An article by Robert Fleck of Clemson, forthcoming in the International Review of Law and Economics, presented a theoretical case that price gouging restrictions can be value-enhancing under certain conditions. I was skeptical, but Fleck is careful in building his case.
The key qualifier above is under certain conditions. In “Can Prohibitions on ‘Price Gouging’ Reduce Deadweight Losses?” Fleck agreed it is obvious price caps can cause shortages, and price caps designed to apply specifically during emergencies can create shortages at times during which shortages are especially harmful to consumers
But he found a special case for which such laws may be on net beneficial, namely: when consumption of the good creates external benefits, and the price gouging limits are foreseen to create shortages under unpredictable high demand conditions, and production is fixed in the short run, and resale of the good among consumers is impossible, then the policy can induce consumers to buy larger amounts of the external-benefit generating good.
His primary illustration was flu vaccinations, for which production is completed before the flu season type is revealed to be either “high demand” (flu epidemic) or “low demand” (normal). In the absence of shortage-inducing price limits, consumers wait for realization of the flu season type before deciding whether to get a flu shot. Given a price gouging-based price cap and resulting predictable shortage, Fleck explained, more consumers buy a vaccine production prior to the flu season (i.e. before revelation of the flu season type). Because by assumption consumption of the good has external benefits, inducing greater consumption can create net increases in overall economic value.
Fleck clearly stated that his result doesn’t generalize to all price gouging restrictions. While he suggested a few light stories of the potential external benefits associated with drinking water, gasoline, home electrical generators, and chain saws, he didn’t play these alternatives up. (For good reason, too. Unlike flu vaccinations “consumed” at point of retail purchase, these other consumer goods are readily resold. A resale market undermines consumer incentives to purchase the good before the demand type is known and so does not lead to an increase in overall consumption.)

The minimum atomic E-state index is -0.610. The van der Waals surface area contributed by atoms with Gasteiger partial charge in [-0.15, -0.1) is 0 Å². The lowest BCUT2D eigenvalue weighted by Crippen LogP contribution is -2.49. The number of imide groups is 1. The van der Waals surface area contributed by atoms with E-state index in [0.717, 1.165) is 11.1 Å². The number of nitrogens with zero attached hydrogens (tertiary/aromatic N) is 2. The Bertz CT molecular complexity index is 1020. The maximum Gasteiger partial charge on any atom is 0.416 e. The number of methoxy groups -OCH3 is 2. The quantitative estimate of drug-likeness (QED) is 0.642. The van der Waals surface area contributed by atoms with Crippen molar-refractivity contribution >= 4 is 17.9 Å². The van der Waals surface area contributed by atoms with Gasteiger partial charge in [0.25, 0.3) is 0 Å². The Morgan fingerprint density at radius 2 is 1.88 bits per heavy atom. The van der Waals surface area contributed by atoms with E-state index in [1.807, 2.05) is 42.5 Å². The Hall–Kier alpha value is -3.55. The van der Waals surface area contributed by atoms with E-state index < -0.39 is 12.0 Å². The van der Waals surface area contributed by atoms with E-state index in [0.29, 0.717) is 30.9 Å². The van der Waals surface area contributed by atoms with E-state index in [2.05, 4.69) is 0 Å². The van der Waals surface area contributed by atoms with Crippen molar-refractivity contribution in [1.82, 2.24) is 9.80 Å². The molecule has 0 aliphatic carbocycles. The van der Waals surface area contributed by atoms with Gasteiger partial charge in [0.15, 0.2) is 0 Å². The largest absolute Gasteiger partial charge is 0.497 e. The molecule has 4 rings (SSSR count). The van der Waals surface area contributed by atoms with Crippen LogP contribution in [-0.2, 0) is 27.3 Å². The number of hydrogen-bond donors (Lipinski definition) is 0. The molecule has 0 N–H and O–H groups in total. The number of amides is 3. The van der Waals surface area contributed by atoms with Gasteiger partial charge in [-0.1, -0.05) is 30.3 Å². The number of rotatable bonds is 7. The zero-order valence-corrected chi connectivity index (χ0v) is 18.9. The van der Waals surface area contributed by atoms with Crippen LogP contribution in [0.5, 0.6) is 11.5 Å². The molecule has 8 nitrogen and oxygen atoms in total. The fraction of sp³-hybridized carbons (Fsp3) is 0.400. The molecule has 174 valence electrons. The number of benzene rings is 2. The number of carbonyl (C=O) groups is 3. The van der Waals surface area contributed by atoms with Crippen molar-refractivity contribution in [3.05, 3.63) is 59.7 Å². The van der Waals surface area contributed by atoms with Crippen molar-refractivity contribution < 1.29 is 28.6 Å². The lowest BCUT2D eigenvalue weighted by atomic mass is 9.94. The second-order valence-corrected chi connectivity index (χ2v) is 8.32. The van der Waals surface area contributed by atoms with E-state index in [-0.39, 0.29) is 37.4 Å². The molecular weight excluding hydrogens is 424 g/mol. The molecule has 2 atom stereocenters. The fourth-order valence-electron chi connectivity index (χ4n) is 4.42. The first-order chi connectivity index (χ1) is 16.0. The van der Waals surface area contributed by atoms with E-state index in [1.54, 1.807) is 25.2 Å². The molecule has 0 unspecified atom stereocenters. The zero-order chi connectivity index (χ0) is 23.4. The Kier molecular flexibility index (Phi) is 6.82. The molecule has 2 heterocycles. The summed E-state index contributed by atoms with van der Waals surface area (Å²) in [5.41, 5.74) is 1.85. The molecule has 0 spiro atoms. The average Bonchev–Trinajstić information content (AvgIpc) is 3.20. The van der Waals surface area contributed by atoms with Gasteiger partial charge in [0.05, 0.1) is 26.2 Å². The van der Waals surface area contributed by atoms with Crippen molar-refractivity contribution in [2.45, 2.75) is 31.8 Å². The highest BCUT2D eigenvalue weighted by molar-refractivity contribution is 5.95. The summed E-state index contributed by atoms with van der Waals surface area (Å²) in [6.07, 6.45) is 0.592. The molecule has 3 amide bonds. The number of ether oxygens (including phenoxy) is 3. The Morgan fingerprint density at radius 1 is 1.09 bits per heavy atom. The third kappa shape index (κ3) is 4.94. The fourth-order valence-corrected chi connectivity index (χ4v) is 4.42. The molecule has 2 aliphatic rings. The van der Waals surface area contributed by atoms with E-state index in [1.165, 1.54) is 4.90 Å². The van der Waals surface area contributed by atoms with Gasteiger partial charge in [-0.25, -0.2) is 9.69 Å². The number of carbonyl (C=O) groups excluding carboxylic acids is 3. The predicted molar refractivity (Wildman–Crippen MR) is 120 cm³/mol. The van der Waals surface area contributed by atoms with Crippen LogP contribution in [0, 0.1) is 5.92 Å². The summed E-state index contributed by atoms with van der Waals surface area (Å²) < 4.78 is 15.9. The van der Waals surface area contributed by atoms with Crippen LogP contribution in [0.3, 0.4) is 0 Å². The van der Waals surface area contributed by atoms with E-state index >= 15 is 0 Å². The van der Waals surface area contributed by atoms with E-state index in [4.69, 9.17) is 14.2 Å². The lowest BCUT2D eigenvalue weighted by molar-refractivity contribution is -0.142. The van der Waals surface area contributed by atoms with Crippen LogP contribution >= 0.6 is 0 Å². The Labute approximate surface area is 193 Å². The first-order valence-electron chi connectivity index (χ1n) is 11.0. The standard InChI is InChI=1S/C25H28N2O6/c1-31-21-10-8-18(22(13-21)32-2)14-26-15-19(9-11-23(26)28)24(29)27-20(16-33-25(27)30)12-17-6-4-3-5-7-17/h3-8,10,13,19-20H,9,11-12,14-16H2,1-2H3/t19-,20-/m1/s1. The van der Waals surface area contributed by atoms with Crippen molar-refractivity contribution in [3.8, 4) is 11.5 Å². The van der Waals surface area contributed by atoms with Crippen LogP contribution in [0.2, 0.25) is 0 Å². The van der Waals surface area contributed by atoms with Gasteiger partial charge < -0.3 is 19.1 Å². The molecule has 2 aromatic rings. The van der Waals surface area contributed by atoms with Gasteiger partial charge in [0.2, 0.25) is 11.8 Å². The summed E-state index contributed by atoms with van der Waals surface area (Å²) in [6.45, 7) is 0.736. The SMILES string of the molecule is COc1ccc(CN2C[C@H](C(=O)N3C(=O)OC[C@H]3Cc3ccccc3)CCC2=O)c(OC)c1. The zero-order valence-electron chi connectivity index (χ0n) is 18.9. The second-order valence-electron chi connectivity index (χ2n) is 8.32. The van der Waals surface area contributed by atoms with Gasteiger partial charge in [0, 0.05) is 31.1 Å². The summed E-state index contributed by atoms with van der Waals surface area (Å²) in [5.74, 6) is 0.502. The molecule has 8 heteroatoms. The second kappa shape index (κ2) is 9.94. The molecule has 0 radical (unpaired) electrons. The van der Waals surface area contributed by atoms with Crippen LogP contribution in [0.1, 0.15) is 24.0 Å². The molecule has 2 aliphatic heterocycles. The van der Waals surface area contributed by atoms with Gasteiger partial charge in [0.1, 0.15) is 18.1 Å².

He concluded by raising the possibility the widespread adoption by states of price gouging proscriptions might reflect growth of relatively efficient types of regulation at the expense of less efficient regulation, or perhaps the laws persist because they are not as costly as they otherwise may seen. On this point I remain skeptical.
As Fleck emphasized early in the paper, the model shows that price gouging limits may be on net beneficial, but it does not conclude they must be on net beneficial. In addition, even when the policy may be on net beneficial it will fail to maximize total benefit, and so in theory there are better policies. Finally, he said, the laws would have to be tailored to apply mostly under the restrictive conditions set out above. Price gouging restrictions under other conditions will reduce overall surplus. Fleck suggested (for Hayekian knowledge problem reasons) it was unlikely that policymakers would be so well informed as to be able to identify just which products and at which times the laws should apply.
Overall he has a unique and interesting theoretical case built with traditional microeconomic tools. Other attempts at providing an analytic foundation for price gouging laws are ad hoc and unpersuasive (comments on Rotemberg here, comments on Rapp here and here). But despite Fleck’s offering an efficiency-based justification for price gouging limits, the relatively strict conditions for his theoretical case make the model an unlikely base of support for any existing price gouging policy.